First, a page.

Thursday, November 12, 2009

AMS Conference: Philadelphia (Day 1)

First day of the conference today, and like the diligent, but broke, musicologists we are, a group of us left Buffalo at 5:45 this morning so that we could make it to Philly in time for the first session. The conversation in the car ride down was a wonderful experience. Especially for someone who: (a) is new to a department; (B) never tires of erudite, intelligent, sophisticated, highbrow, scholarly, analytic (“pretentious, bombastic, and overly analytic) conversations; ( c) probably spends way too much time in the library (books are good for reading, not so much for conversation)* I’m sure most musicologists, or academics in general, can relate to how nice it feels to have a long conversation with people that share the same passion as you, as a release from long hours with a nose in a book.

I was able to sit through two papers**, one of which was interesting (“From the Lower East Side to Catfish Row: “Strawberries!” as a cultural mediation in Porgy and Bess and Street Scene.” - Bruce D. McClung). There is certainly a link between these two scenes, and McClung raises interesting questions about the dramatic setting of the scenes, as well as the two scenes’ intertextual references. However, I did not quite follow him all the way to the final connection he makes of the “strawberry” reference: [from the abstract] “In both operas, strawberries symbolize sexual transgression and recall Aschenbach’s purchase of the fruit from a street vendor during his pursuit of Tadzio in Death of Venice, Iago’s comparison of Desdemona’s alleged loss of virginity to her white handkerchief ‘spotted with strawberries’ in Othello, and the legend of Venus weeping over the body of Adonis with her heart-shaped tears falling to earth to create voluptuous fruit itself.” A lot of the “question” and answer session were suggestions of more songs or artworks with strawberry references. Now I may be wrong, but I find it pretty unconvincing that either Gershwin, Weill, or any of their audience would have even made any of these connections. That is all I really have the mental energy to write about right now, but I would like to emphasize that I really did enjoy this paper, and found it to be a very well done presentation.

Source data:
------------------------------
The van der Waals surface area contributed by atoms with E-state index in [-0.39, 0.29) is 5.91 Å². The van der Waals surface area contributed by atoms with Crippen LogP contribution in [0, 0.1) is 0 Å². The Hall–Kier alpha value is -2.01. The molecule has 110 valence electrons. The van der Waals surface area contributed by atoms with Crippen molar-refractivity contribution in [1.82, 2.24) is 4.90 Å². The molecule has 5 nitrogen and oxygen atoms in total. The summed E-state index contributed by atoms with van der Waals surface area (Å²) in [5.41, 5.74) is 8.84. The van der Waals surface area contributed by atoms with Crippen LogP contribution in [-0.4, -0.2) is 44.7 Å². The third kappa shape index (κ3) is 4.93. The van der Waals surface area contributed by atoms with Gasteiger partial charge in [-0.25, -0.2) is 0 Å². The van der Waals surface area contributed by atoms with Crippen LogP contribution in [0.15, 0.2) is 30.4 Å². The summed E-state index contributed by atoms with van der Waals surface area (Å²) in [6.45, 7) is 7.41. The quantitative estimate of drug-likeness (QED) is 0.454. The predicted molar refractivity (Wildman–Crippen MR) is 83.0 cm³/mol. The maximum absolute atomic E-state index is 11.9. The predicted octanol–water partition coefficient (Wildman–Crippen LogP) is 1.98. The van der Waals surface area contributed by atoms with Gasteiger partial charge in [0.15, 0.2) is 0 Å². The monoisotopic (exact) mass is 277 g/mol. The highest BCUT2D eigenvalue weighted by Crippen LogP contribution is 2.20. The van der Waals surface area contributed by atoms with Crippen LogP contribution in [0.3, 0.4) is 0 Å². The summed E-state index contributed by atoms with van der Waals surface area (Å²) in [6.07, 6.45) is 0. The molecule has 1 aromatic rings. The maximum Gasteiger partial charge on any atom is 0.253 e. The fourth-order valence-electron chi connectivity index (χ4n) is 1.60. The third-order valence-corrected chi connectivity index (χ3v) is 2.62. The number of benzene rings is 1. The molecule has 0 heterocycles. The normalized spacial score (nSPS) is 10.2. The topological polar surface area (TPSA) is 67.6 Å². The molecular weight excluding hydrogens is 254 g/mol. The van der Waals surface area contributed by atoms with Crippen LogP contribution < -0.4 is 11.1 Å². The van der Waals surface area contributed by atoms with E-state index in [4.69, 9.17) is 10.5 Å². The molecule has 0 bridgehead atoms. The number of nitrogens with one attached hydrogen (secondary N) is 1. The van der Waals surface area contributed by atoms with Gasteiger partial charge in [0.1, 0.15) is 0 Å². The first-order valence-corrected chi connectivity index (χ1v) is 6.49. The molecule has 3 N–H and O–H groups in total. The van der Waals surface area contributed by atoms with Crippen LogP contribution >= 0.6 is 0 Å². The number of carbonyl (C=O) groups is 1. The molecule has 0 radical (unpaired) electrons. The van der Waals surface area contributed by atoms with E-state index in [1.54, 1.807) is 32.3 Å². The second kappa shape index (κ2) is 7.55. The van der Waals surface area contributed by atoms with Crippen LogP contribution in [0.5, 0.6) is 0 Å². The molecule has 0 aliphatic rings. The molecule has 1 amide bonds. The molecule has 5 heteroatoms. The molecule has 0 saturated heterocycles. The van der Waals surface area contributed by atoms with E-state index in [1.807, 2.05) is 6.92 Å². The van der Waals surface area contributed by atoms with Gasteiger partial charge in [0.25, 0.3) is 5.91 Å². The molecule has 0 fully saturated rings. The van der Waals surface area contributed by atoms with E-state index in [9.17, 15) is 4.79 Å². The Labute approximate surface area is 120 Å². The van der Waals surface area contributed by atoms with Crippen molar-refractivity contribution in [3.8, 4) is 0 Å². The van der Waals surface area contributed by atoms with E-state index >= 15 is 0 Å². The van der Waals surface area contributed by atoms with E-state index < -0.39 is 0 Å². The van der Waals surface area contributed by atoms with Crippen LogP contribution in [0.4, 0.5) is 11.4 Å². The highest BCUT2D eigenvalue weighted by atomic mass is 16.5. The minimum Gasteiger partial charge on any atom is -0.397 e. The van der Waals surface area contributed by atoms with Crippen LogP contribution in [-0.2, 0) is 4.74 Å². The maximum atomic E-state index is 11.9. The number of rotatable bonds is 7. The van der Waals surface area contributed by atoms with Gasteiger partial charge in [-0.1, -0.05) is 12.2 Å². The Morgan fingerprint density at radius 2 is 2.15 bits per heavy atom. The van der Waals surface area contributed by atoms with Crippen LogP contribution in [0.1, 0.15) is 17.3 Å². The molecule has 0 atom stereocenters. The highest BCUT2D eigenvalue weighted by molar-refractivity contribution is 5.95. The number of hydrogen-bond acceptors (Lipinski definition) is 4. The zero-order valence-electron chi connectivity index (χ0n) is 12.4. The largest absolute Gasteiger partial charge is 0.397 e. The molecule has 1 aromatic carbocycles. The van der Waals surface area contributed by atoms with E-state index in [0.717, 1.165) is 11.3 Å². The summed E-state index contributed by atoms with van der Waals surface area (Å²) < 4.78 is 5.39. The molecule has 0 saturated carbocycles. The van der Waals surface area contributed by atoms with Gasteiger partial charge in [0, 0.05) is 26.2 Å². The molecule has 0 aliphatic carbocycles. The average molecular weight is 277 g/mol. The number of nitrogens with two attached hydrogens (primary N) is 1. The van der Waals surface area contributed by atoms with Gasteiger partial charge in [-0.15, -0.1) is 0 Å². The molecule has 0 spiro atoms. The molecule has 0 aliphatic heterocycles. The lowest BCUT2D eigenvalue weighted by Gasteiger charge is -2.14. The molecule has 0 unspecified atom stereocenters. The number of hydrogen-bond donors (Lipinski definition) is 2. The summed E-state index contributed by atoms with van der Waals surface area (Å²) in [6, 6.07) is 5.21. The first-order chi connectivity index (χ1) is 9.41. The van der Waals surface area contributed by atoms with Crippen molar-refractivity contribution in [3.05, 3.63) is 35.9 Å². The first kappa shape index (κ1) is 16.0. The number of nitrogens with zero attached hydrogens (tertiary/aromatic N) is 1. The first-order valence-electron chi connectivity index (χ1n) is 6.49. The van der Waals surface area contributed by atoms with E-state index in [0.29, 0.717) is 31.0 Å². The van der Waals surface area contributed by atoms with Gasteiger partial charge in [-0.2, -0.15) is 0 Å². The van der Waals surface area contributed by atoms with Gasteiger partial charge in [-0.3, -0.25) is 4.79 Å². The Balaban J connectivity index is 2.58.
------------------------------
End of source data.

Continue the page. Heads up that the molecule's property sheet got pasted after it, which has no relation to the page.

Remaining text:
I apologize for the fragmentation and general sloppy writing of this post, I am quite tired right now (I know, excuses, excuses..). I just wanted to get a post up on the first day, and also get some of my thoughts down.

Expect more tomorrow.

* Going back and reading this last sentence, it comes off as really sad. I swear, I love the work I am doing in the library, and at no time this semester have I questioned why I am sitting in a library all day. This is probably still considered “sad,” but more in a losery way, which I’m ok with.

** I want to blog about my experience at the conference, but I have already decided, out of respect for our colleagues, that I will not name or comment on any papers that I felt were not very good.

Monday, November 9, 2009

A few thoughts on the new "A Christmas Carol"